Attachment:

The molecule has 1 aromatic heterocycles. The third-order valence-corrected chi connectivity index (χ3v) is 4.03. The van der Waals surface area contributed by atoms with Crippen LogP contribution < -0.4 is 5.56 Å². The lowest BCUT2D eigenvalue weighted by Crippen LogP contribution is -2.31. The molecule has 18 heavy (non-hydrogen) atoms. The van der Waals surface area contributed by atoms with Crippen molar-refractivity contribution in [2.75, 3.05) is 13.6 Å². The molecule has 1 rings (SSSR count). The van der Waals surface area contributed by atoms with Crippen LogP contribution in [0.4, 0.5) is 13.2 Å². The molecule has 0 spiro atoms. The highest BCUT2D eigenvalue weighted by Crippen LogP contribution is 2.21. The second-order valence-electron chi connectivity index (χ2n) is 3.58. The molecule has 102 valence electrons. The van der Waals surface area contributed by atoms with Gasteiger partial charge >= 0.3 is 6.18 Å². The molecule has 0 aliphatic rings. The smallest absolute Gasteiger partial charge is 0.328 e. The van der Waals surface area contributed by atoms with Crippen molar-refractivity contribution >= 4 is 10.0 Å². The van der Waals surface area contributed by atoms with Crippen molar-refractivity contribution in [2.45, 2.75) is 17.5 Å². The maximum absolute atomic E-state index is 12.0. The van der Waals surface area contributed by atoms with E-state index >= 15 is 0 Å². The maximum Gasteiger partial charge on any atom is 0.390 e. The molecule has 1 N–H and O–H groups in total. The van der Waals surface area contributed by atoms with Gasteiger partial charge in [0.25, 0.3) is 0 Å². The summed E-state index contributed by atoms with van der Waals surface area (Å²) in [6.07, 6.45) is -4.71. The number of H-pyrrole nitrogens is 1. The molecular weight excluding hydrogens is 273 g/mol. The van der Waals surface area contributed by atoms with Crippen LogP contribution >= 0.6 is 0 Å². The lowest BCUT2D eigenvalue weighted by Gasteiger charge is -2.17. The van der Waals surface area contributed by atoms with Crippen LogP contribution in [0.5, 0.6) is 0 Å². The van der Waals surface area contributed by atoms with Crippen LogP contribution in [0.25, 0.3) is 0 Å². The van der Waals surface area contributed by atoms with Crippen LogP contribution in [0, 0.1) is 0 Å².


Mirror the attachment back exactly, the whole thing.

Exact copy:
The molecule has 1 aromatic heterocycles. The third-order valence-corrected chi connectivity index (χ3v) is 4.03. The van der Waals surface area contributed by atoms with Crippen LogP contribution < -0.4 is 5.56 Å². The lowest BCUT2D eigenvalue weighted by Crippen LogP contribution is -2.31. The molecule has 18 heavy (non-hydrogen) atoms. The van der Waals surface area contributed by atoms with Crippen molar-refractivity contribution in [2.75, 3.05) is 13.6 Å². The molecule has 1 rings (SSSR count). The van der Waals surface area contributed by atoms with Crippen LogP contribution in [0.4, 0.5) is 13.2 Å². The molecule has 0 spiro atoms. The highest BCUT2D eigenvalue weighted by Crippen LogP contribution is 2.21. The second-order valence-electron chi connectivity index (χ2n) is 3.58. The molecule has 102 valence electrons. The van der Waals surface area contributed by atoms with Gasteiger partial charge >= 0.3 is 6.18 Å². The molecule has 0 aliphatic rings. The smallest absolute Gasteiger partial charge is 0.328 e. The van der Waals surface area contributed by atoms with Crippen molar-refractivity contribution >= 4 is 10.0 Å². The van der Waals surface area contributed by atoms with Crippen molar-refractivity contribution in [2.45, 2.75) is 17.5 Å². The maximum absolute atomic E-state index is 12.0. The van der Waals surface area contributed by atoms with E-state index >= 15 is 0 Å². The maximum Gasteiger partial charge on any atom is 0.390 e. The molecule has 1 N–H and O–H groups in total. The van der Waals surface area contributed by atoms with Gasteiger partial charge in [0.25, 0.3) is 0 Å². The summed E-state index contributed by atoms with van der Waals surface area (Å²) in [6.07, 6.45) is -4.71. The number of H-pyrrole nitrogens is 1. The molecular weight excluding hydrogens is 273 g/mol. The van der Waals surface area contributed by atoms with Crippen LogP contribution >= 0.6 is 0 Å². The lowest BCUT2D eigenvalue weighted by Gasteiger charge is -2.17. The van der Waals surface area contributed by atoms with Crippen LogP contribution in [0.5, 0.6) is 0 Å². The van der Waals surface area contributed by atoms with Crippen LogP contribution in [0.25, 0.3) is 0 Å². The van der Waals surface area contributed by atoms with Crippen LogP contribution in [0, 0.1) is 0 Å².